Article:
Dental Speaker Future Tech Management Radiography

Early User Cognitive Dissonance from X-Rays to Lasers

oldxrayMy grandfather was a dentist practicing in Canada one hundred years ago. At that time there was an amazing new technology that many dentists were just starting to use. However, according to my grandfather, the technology was really just a trick to fool patients. That technology was X-Ray.

Today we look back on the past and have a hard time believing that people could have been so wrong. How could a dentist not see the value in what we now consider an essential diagnostic device? Like many well-educated and successful people he was suffering from early user cognitive dissonance. On the other hand today we are bombarded with new technology and the reaction from many dentists is just like my grandfather. What will they think of us one hundred years from today?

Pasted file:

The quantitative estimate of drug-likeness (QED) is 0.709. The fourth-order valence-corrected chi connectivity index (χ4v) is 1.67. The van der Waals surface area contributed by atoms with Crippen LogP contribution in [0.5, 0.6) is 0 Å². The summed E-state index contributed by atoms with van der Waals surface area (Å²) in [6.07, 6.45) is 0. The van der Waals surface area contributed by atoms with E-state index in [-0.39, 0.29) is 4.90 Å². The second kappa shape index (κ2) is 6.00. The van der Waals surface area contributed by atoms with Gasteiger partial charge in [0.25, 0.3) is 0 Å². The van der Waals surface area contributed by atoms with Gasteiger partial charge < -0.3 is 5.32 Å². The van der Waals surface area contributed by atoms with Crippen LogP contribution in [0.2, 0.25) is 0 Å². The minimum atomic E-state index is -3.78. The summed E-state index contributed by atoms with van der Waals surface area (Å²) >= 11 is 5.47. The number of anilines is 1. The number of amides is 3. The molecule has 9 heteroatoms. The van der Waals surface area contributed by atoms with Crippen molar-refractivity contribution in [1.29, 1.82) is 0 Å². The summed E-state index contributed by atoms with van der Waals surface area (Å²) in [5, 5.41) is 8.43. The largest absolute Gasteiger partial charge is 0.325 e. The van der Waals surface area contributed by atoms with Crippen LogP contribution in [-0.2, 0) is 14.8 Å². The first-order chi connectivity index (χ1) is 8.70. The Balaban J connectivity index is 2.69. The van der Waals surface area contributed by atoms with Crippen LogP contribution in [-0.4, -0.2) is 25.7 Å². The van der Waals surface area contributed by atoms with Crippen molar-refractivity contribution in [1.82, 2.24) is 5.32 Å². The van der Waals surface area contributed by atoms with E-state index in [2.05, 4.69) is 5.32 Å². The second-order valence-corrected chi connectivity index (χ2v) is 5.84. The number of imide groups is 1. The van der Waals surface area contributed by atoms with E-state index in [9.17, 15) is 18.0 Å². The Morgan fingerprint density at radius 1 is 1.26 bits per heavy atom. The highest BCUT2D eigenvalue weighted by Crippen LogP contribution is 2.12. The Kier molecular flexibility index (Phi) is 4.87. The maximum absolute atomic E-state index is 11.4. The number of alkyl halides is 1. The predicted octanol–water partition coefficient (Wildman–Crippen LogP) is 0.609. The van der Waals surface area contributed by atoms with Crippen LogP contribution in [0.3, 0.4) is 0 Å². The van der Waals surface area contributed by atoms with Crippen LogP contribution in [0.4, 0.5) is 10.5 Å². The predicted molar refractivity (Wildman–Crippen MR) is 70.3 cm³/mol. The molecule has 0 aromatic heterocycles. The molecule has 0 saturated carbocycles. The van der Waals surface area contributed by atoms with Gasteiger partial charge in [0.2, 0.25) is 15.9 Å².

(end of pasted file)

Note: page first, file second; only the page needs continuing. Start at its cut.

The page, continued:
One of today’s technologies that suffers from early user cognitive dissonance is lasers. Many dentists think lasers are just an expensive gimmick; a trick to fool patients. However the fact is that lasers are likely to have just as profound an effect on the practice of dentistry in the next century as X-rays did in the last.

I have been using a diode laser since 1999. I couldn’t be a dentist today without my laser. I use it to contour gingiva, control bleeding, trough preps in place of cord, treat perio, and much more. Currently I am using the Odyssey laser from Ivoclar and have been very pleased with it.

This week I am traveling to Convergent Dental to get a look at their new hard tissue laser the Solea. Although I love my soft tissue diode I have been disappointed in hard tissue lasers. I am hoping the Solea is a s good as they are telling me.

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